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Using Braille in Modern Technologies

Using Braille in Modern Technologies - Braille is a technique for enabling blind and visually-impaired people to read and write. Refined in the late 1800's by Louis Braille for blind people, it was originally developed by a French army captain to enable officers to read battle commands without the aid of candle light hence revealing your position.


Each braille character or "cell" is made up of 6 dot positions, arranged in a rectangle comprising 2 columns of 3 dots each. A dot may be raised at any of the 6 positions, or any combination. Counting the space, in which no dots are raised, there are 64 such combinations. For reference purposes, a particular combination may be described by naming the positions where dots are raised; the positions being universally numbered 1 through 3 from top to bottom on the left and 4 through 6 from top to bottom on the right.

 For example, dots 1-3-4 would describe a cell with three dots raised, at the top and bottom in the left column and on top of the right column. Because the 64 distinct characters are never enough to cover all possible print signs and their variations, it is necessary to use multi-character sequences for some purposes. Often this is accomplished by using certain characters as "prefixes" or "indicators" that affect the meaning of subsequent cells. For example, a dot 6 before a letter indicates that the letter is a capital, whereas otherwise it is understood to be lower case. For another example, dots 3-4-5-6, called the "numeric indicator", causes certain following letters (a through j) to be reinterpreted as digits.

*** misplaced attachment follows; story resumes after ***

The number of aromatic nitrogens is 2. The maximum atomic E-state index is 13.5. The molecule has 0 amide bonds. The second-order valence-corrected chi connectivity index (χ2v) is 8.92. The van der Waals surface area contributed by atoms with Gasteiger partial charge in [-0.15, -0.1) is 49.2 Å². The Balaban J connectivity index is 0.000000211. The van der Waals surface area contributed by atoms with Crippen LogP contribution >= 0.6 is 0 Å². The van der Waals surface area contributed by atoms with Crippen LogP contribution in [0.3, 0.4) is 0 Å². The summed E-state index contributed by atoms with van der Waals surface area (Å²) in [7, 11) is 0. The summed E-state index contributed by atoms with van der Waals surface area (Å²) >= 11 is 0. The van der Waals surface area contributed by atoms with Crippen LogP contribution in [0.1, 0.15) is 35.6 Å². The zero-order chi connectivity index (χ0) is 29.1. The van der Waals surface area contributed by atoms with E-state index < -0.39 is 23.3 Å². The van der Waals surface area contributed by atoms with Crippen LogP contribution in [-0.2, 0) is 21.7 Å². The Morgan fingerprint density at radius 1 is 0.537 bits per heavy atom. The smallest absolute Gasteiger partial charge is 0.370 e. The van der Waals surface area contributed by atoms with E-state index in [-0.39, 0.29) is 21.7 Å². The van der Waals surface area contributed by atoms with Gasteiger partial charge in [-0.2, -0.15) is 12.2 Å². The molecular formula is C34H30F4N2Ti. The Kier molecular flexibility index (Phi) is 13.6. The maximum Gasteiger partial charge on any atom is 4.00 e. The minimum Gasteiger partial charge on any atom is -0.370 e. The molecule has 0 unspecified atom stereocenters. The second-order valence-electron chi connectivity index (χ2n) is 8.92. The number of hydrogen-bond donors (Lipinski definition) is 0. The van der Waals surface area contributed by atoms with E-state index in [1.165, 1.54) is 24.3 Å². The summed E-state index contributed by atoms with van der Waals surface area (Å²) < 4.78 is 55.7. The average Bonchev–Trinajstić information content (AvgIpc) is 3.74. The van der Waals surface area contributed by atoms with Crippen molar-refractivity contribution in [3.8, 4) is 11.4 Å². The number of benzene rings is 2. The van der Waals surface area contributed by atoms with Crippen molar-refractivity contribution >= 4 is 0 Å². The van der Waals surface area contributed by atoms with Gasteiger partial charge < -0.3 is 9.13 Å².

Dot height, cell size and cell spacing are always uniform, and so many significant characteristics of the text, such as italics used for emphasis, must be handled by such indicators in Braille. An exception to that formatting, such as the centering of main headings, is commonly used in Braille in much the same way and for most of the same purposes as in print.

Separate braille codes may be used for notation systems other than natural languages such as music, mathematics and computer programming.

Partly because of the size that Braille pages occupy, and partly to improve the speed of writing and reading, the literary braille codes for English and many other languages employ "contractions" that substitute shorter sequences for the full spelling of commonly-occurring letter groups. For example, "the" is usually just one character in Braille. When contractions are used, the Braille is usually called "grade 2" in contrast to "grade 1" transcriptions where all words are spelled out letter-for-letter.

Using Braille in Modern Technologies

After taking a look at what Braille is, let us find out its current status and the interesting innovations related to this reading and writing system for the blind.

Facts About Braille

Almost every country has adopted Braille as its official communications code for the blind. The United States, European countries such as Germany, Portugal, and Hungary, and Asian countries such as China, Japan, the Philippines, and Malaysia have their own distinct Braille codes. Presently, one of the newest Braille codes is the Tibetan Braille code.